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    22, March 2018
    US Government Relents and Will Swear in Latina Soldier Who Sued for Delaying Her Citizenship Application

US Government Relents and Will Swear in Latina Soldier Who Sued for Delaying Her Citizenship Application

Contact: Christiaan Perez, [email protected], 212-739-7581

A Latina soldier in the United States Army Reserve who sued the US Government for indefinitely delaying her citizenship application was sworn in today.

Ellen Da Silva was notified last week by the Department of Justice (DOJ) that she could take the oath of citizenship on March 20th. The U.S. Citizenship and Immigration Services (USCIS) had originally asked her to attend an additional interview on March 27th.

But her lawyer, LatinoJustice Managing Attorney Kira Romero-Craft, called an Assistant US Attorney at the local DOJ office and requested that Da Silva be allowed to take the oath of citizenship. The DOJ approved.

“I’m extremely proud to wear the uniform and defend this country that I love so much and I am super proud that I was sworn in to be a US citizen,” said Da Silva.

Da Silva filed the complaint and petition for mandamus against the U.S. Department of Homeland Security, USCIS and the U.S. Department of Defense.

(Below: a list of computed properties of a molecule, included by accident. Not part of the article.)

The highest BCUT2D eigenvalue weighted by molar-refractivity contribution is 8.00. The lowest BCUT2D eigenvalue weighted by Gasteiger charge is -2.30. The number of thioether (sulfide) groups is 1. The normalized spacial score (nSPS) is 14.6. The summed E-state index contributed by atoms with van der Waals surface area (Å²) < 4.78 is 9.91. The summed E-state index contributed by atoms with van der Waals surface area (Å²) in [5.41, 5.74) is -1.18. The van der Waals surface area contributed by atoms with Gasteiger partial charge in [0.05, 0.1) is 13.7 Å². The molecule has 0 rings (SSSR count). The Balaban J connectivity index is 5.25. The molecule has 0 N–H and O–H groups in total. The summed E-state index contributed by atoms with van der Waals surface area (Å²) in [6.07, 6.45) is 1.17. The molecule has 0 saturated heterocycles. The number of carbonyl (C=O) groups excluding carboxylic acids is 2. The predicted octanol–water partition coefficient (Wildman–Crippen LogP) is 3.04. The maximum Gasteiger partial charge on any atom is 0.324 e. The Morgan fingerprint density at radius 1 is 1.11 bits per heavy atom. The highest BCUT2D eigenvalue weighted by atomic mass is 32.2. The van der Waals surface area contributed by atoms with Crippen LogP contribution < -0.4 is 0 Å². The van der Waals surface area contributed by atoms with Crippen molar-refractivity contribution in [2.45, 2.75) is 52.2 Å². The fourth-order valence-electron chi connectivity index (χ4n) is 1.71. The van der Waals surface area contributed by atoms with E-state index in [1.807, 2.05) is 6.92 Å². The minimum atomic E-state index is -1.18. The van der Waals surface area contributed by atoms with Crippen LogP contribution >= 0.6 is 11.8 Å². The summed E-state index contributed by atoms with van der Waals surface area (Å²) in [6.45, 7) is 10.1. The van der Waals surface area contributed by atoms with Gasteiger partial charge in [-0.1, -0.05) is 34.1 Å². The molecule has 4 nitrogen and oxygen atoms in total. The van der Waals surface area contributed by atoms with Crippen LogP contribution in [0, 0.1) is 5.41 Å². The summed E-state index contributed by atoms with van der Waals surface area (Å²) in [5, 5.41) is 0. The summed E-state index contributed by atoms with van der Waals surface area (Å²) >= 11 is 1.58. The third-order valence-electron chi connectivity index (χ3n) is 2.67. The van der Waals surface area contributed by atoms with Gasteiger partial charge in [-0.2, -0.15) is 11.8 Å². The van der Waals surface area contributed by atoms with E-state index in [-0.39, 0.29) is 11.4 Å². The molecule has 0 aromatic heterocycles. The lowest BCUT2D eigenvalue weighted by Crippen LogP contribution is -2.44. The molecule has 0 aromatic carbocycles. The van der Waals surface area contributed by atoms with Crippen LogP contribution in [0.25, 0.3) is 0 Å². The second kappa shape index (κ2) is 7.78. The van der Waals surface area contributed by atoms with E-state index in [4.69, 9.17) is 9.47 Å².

“The Department of Defense should recognize the value that these people offer our country through their service and their desire to become citizens,” said Juan Cartagena, President and General Counsel, LatinoJustice PRLDEF. “Ellen did her service and deserved a fair hearing and process.”

The complaint-petition, filed in the Federal District Court for the Southern District of Florida, charged the USCIS with violating legal requirements that a decision on an application for citizenship must be made within 120 days of the naturalization exam. DaSilva passed her naturalization exam on April 25, 2017, and USCIS immediately scheduled her oath soon after, only to subsequently notify Da Silva that her ceremony was being canceled the day prior to the event.

The lawsuit demanded that the USCIS processing application immediately or in the alternative, that the District Court held a hearing to review Da Silva’s naturalization case and make a decision on her case.

Da Silva was represented by LatinoJustice PRLDEF.

“Ellen cried and cried that finally this long process promised to her would take place,” said Romero-Craft. “Ellen had been through several interviews and all kinds of backgrounds checks and it was her right to finalize this process. She and her family are thrilled that this will take place.”

The complaint charged that the Department of Homeland Security and USCIS have stopped processing naturalization applications based upon unlawful directives issued by the Department of Defense in 2017. The department’s order requesting additional security vetting of soldiers has no basis under existing naturalization law, according to Kira Romero-Craft, Managing Attorney of LatinoJustice’s Southeast Regional Office in Orlando, Florida.

Da Silva had filed for naturalization under the Military Accessions to the Vital National Interest, or MAVNI program which was designed to recruit noncitizens with specialized medical training or critical language skills. The program which was implemented in 2009 offered recruits a fast track to citizenship in exchange for their military service and has been used as a successful recruitment program by the military since then.